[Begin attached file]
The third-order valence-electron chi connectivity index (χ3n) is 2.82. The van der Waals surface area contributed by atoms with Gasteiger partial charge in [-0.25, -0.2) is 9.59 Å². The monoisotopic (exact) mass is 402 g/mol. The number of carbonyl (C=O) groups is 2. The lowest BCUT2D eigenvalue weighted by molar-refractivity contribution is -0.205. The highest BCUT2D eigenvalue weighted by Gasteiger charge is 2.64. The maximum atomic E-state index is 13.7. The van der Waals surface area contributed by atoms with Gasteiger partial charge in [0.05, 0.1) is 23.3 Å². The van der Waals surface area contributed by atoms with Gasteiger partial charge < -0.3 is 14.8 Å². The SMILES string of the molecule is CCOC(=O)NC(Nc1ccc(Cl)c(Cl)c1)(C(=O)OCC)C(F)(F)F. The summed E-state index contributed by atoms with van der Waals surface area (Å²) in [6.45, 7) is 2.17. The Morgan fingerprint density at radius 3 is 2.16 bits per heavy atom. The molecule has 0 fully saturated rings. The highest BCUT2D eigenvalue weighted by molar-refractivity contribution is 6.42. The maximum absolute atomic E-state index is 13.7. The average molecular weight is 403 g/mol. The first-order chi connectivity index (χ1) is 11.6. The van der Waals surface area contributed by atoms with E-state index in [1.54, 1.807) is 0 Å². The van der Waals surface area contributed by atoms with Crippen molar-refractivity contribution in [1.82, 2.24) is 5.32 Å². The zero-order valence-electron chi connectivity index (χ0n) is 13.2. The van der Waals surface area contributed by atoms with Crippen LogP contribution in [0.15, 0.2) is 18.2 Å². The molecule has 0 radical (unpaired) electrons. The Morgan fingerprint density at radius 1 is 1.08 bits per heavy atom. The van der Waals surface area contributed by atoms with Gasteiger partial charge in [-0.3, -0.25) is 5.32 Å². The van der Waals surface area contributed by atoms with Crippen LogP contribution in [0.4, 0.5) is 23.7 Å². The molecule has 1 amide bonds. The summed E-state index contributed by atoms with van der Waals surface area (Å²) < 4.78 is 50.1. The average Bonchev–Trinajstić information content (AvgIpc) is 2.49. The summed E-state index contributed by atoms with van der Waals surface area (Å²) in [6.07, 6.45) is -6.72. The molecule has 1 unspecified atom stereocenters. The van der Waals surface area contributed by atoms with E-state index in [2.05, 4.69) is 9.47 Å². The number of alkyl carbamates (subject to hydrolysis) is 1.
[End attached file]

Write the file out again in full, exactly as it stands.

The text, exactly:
The third-order valence-electron chi connectivity index (χ3n) is 2.82. The van der Waals surface area contributed by atoms with Gasteiger partial charge in [-0.25, -0.2) is 9.59 Å². The monoisotopic (exact) mass is 402 g/mol. The number of carbonyl (C=O) groups is 2. The lowest BCUT2D eigenvalue weighted by molar-refractivity contribution is -0.205. The highest BCUT2D eigenvalue weighted by Gasteiger charge is 2.64. The maximum atomic E-state index is 13.7. The van der Waals surface area contributed by atoms with Gasteiger partial charge in [0.05, 0.1) is 23.3 Å². The van der Waals surface area contributed by atoms with Gasteiger partial charge < -0.3 is 14.8 Å². The SMILES string of the molecule is CCOC(=O)NC(Nc1ccc(Cl)c(Cl)c1)(C(=O)OCC)C(F)(F)F. The summed E-state index contributed by atoms with van der Waals surface area (Å²) in [6.45, 7) is 2.17. The Morgan fingerprint density at radius 3 is 2.16 bits per heavy atom. The molecule has 0 fully saturated rings. The highest BCUT2D eigenvalue weighted by molar-refractivity contribution is 6.42. The maximum absolute atomic E-state index is 13.7. The average molecular weight is 403 g/mol. The first-order chi connectivity index (χ1) is 11.6. The van der Waals surface area contributed by atoms with E-state index in [1.54, 1.807) is 0 Å². The van der Waals surface area contributed by atoms with Crippen molar-refractivity contribution in [1.82, 2.24) is 5.32 Å². The zero-order valence-electron chi connectivity index (χ0n) is 13.2. The van der Waals surface area contributed by atoms with Crippen LogP contribution in [0.15, 0.2) is 18.2 Å². The molecule has 0 radical (unpaired) electrons. The Morgan fingerprint density at radius 1 is 1.08 bits per heavy atom. The van der Waals surface area contributed by atoms with Gasteiger partial charge in [-0.3, -0.25) is 5.32 Å². The van der Waals surface area contributed by atoms with Crippen LogP contribution in [0.4, 0.5) is 23.7 Å². The molecule has 1 amide bonds. The summed E-state index contributed by atoms with van der Waals surface area (Å²) < 4.78 is 50.1. The average Bonchev–Trinajstić information content (AvgIpc) is 2.49. The summed E-state index contributed by atoms with van der Waals surface area (Å²) in [6.07, 6.45) is -6.72. The molecule has 1 unspecified atom stereocenters. The van der Waals surface area contributed by atoms with E-state index in [2.05, 4.69) is 9.47 Å². The number of alkyl carbamates (subject to hydrolysis) is 1.